The major challenge for Kenya, Zimbabwe and Egypt is the persistent poor performance of agriculture in Africa generally, which is leading to a food crisis. The issues concerning many countries are how to improve food security, increase productivity, conserve biodiversity, reduce pest management costs and deal with increasing urban migration. Specific issues related to biotechnology are how to develop institutional capacity for risk assessment and management, to access information on developments in biotechnology elsewhere that may have application in Africa and to develop the necessary human resources and infrastructure.
Several success stories are coming out of Africa, where biotechnological approaches have contributed to the solution of specific problems, reduced the cost of pest control and created new employment opportunities in towns and villages. They include the wide adoption by farmers of rapid multiplication of disease-free banana plantlets in Kenya; use of new genetically improved pest-resistant cotton by small farmers in South Africa; and use of new vaccines against animal diseases in Kenya and Zimbabwe (Chetsanga, 2000; Ndiritu, 2000; Njobe-Mbuli, 2000).
Some of the problems and constraints identified include: lack of aware ness of the benefits and risks associated with modern biotechnology; lack of capacity in some countries to deal with assessing these benefits and risks and in regulating the use of modern biotechnology; high investment costs associated with biotechnological innovations; and increasing concerns being expressed in the media about the potential negative impacts of biotechnology and the need for public awareness of the issues.
In sub-Saharan Africa the need is both to improve awareness and institutional capacity to develop biotechnology-based products and, perhaps as importantly, for African stakeholders, scientists and policy-makers to articulate an African agenda and to participate in critical global debates on trade and economic growth (Njobe-Mbuli, 2000).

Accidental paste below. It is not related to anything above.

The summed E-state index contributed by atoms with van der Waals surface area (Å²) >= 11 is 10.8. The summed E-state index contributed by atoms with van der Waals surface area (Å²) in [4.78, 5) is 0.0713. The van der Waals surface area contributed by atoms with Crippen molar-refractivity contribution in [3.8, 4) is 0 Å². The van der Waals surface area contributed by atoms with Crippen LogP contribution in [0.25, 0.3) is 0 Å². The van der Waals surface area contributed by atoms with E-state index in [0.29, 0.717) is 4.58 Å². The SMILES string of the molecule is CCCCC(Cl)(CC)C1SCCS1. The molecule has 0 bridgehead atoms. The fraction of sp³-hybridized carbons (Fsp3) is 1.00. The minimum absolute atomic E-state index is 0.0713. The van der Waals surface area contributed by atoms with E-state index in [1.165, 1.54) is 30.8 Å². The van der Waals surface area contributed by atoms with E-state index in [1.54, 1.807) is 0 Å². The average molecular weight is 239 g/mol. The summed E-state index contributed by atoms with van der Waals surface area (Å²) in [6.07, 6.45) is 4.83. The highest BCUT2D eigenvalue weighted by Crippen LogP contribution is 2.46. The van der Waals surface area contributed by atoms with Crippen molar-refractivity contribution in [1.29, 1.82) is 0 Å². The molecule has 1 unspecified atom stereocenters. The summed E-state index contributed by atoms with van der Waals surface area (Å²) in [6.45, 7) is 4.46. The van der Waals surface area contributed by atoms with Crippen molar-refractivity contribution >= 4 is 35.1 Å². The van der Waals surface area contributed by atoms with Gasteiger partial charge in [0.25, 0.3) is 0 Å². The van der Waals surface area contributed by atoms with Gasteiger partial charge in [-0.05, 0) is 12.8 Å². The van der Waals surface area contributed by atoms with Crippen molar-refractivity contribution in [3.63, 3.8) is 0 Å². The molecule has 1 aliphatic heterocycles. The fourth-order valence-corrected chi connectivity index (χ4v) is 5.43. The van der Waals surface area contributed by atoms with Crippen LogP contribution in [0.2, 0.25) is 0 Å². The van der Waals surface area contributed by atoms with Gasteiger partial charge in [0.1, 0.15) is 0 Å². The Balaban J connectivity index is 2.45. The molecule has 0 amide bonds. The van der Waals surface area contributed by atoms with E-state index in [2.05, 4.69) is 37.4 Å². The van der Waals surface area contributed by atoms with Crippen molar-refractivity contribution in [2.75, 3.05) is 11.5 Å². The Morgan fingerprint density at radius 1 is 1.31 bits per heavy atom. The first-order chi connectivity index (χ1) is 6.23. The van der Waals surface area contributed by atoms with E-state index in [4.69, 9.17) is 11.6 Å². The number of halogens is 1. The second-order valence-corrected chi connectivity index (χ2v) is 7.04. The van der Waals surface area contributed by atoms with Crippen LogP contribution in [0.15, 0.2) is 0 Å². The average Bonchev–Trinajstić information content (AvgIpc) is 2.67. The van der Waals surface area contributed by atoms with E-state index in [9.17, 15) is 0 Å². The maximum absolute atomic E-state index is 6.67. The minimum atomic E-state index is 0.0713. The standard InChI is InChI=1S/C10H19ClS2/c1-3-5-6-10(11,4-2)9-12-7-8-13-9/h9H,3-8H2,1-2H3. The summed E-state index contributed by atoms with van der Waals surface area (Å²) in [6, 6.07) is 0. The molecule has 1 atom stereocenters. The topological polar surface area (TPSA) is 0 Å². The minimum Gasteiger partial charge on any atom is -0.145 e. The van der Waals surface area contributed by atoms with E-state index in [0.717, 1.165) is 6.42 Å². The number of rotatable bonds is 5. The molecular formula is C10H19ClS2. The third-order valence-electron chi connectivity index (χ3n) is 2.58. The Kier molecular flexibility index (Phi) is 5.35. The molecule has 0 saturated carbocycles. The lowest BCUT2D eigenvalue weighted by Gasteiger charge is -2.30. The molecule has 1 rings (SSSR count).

One of the major targets for biotechnology in Egypt is the production of transgenic plants conferring resistance to the biotic and abiotic stresses that are causing serious yield losses in many economically important crops in the country. The Agricultural Genetic Engineering Research Institute (AGERI) was established in 1990 with the aim of mobilizing the most recent technologies available worldwide to address problems facing agricultural development (Madkour, 2000).
The challenges identified were the need to increase agricultural productivity, while preserving the fragile natural resource base in the region and the need to conserve the rich indigenous plant and animal species. The opportunities include: using modern biotechnology to develop crop varieties tolerant to biotic and abiotic stresses, especially drought and salt tolerance; improving the nutritional quality of agricultural commodities; producing biofertilizers and biopesticides; and improving the availability of soil nutrients.
The main constraints are inadequate financial resources, lack of qualified personnel, poor infrastructure and insufficient regional and international collaboration. There is also a lack of clear strategies, policies and regulatory frameworks to guide the use of modern biotechnology in most countries of the region.
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